Friday, February 9, 2007

"Beautiful, beautiful, beautiful, ka-ching, ka-ching, ka-ching": JB's High Fives in NYC

That Big Apple is starting to show quite a few bite marks. On Thursday night Sydney's Jayson Brundson became the eighth Australian designer to debut his label on a New York runway. For his first season Brunsdon pulled off an impressive coup: packing Bryant Park's second-largest venue, the 'Salon', with
400 people, dozens of them having to stand at the back due to a lack of seats.

Inspired by the 1920s Polish artist Tamara de Lempicka, it was a confident, if restrained, debut which included some very pretty eveningwear, notably the closing series of bias-cut, silk satin columns festooned with georgette ribbons.

Also of note, Brunsdon's luxurious quilted, metallic-look belted coats in Swarovski crystal-embellished stretch merino wool and a series of smart Little Black Dresses, the best a sinuous draped cocktail dress with long sleeves.

The jewellery was specially commissioned from rising Australian star Jenny Manik Mercian - who recently worked on her second consecutive Victoria's Secret show and in fact collaborated with a second Fall 0708 show in New York, Tommy Hilfiger's.

Not all the collection worked - Brunsdon should have edited out some of the plainer satin cocktail dresses which looked dull. Then again, young New York fashion hotshot Zac Posen, who packed the biggest tent right next door in the time slot immediately preceding Brunsdon, should take the same advice.

The silly 'dinosaur' dress which closed Posen's show - a black silk taffeta cocktail dress with plisse "fin" at the back - was nevertheless greeted with a roar from Posen's clearly easy-to-please audience, including celebrities actress Rachel Bilson and singer Rihanna.

"I feel really elated, I feel really happy - amazing turnout" said Brunsdon afterwards. [High profile New York-based Australian stylist] Brana Wolf came running backstage and said, 'Beautiful, beautiful, beautiful, ka-ching, ka-ching, ka-ching'".

But in a town which is quick to praise you to your face - only to bitch about you behind your back (a case in point, some reactions to Marc Jacobs' Monday night show as reported in Fashion Season) - the only real measure of success here is money in the till.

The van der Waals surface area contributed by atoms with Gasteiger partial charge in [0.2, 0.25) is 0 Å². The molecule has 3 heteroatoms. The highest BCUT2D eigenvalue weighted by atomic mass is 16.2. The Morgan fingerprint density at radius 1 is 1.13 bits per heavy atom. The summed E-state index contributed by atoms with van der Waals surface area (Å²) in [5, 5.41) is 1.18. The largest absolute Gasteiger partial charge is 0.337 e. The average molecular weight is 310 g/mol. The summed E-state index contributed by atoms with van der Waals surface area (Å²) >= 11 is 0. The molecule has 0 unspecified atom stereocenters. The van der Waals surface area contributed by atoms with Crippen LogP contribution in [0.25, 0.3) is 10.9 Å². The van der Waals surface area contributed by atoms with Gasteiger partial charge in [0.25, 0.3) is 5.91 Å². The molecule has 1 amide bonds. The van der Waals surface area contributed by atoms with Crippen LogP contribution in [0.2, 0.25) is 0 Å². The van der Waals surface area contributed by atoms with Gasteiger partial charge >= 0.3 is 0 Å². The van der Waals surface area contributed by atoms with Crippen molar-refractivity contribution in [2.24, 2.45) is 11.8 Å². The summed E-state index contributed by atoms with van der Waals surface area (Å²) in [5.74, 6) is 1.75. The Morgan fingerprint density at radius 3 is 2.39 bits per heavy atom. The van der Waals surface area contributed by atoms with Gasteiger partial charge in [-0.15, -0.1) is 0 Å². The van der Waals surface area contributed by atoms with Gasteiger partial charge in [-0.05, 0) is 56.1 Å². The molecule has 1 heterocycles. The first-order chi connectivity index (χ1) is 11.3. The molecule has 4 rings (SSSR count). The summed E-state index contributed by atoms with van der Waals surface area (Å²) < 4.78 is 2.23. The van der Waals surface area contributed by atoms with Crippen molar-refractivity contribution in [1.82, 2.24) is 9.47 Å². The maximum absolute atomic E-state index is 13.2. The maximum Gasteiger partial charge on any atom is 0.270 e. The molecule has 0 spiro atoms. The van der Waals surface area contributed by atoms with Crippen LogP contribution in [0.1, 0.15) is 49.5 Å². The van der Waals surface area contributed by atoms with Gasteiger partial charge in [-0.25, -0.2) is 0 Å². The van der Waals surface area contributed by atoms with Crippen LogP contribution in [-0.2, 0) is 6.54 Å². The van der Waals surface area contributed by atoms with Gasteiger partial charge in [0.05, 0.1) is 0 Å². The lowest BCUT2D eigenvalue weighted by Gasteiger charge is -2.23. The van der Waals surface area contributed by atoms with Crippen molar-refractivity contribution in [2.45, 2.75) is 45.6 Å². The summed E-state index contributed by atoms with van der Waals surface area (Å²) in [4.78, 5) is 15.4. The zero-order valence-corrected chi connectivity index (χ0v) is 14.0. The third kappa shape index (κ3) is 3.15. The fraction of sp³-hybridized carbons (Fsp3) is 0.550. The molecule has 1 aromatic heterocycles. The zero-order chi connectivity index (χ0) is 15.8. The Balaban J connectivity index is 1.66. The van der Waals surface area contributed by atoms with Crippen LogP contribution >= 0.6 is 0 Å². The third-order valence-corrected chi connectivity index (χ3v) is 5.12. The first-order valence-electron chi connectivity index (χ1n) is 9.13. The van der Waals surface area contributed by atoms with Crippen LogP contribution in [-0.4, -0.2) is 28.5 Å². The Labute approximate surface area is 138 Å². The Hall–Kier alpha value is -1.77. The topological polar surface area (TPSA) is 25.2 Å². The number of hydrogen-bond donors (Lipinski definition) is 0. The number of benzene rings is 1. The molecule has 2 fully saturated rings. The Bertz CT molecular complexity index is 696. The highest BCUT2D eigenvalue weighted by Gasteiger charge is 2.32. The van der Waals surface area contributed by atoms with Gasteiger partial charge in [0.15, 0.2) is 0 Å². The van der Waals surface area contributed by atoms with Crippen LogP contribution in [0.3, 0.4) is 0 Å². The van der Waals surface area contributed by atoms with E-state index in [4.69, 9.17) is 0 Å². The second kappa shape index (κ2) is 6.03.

In his first season with upscale department store Saks Fifth Avenue, Brunsdon's gowns not only made Saks' recent Christmas front window, but hang alongside established, high profile American eveningwear names Vera Wang and Bagdley Mischka. Brunsdon is currently the only Australian brand stocked by the retailer.

"He's our one and only Australian star" said Saks Fifth Avenue associate buyer Twakniqua Morgan. "I loved the flapper inspiration, I loved the sequinned mini and I also loved the wool with the Lurex, the metal treatment over it. He packed the room and to be an unknown Australian designer it's the product that's selling and not the name and that speaks a lot for his work".

Saks' head womenswear buyer night not have been there, but he sent Morgan as his rep. Also in attendance, Neiman Marcus, Henri Bendel and the Jeffrey boutiques, in addition to media outlets such as US Harpers Bazaar, Vogue and

Australian supporters included David Jones' womenswear buyer Damien Burke, RM Williams creative director Jonathan Ward, Toni Maticevski, Ray Costarella, Brunsdon's former bf of seven years Jarrad Clark (who produced the show - and has now confirmed he is definitely going to be working for IMG, based out of Hong Kong), Michael Murphy, recently headhunted from the New York PR department of Ralph Lauren to Victoria's Secret and Jamie Durie.

Durie was fresh from negotiations with a series of US media outlets on future projects (including, as already widely reported, Oprah Winfrey). One just-confirmed gig will be two seasons hosting a 38 year-old gardening program called The Victory Garden, on PBS.

On the so-called 'Australian invasion' of not just Hollywood, but New York's runways and media scene, Durie noted, "We get out there. We kind of come out punching and I think there's a lot to be said for that. I think Australians have always been really aggressive in the foreign marketplace and no matter where you go - and I work in many different countries at the moment - you'll always find an Australian in the background kind of fighting and going for it.

"We're very hardworking, we're down to earth, we're no bullshit, we don't like wankers and we just get on with it".

With most of the industry working at shows all day, news of the death of Anna Nicole Smith had only just started to trickle through by the time of Brunsdon's show.

"I think she may have gotten caught up in it here and there" noted Durie, on the downside of America's obsession with celebrity. "It's very easy to do. You've got to hold on tight to that character".

He added, "I think the secret to celebrity is never call yourself a celebrity".

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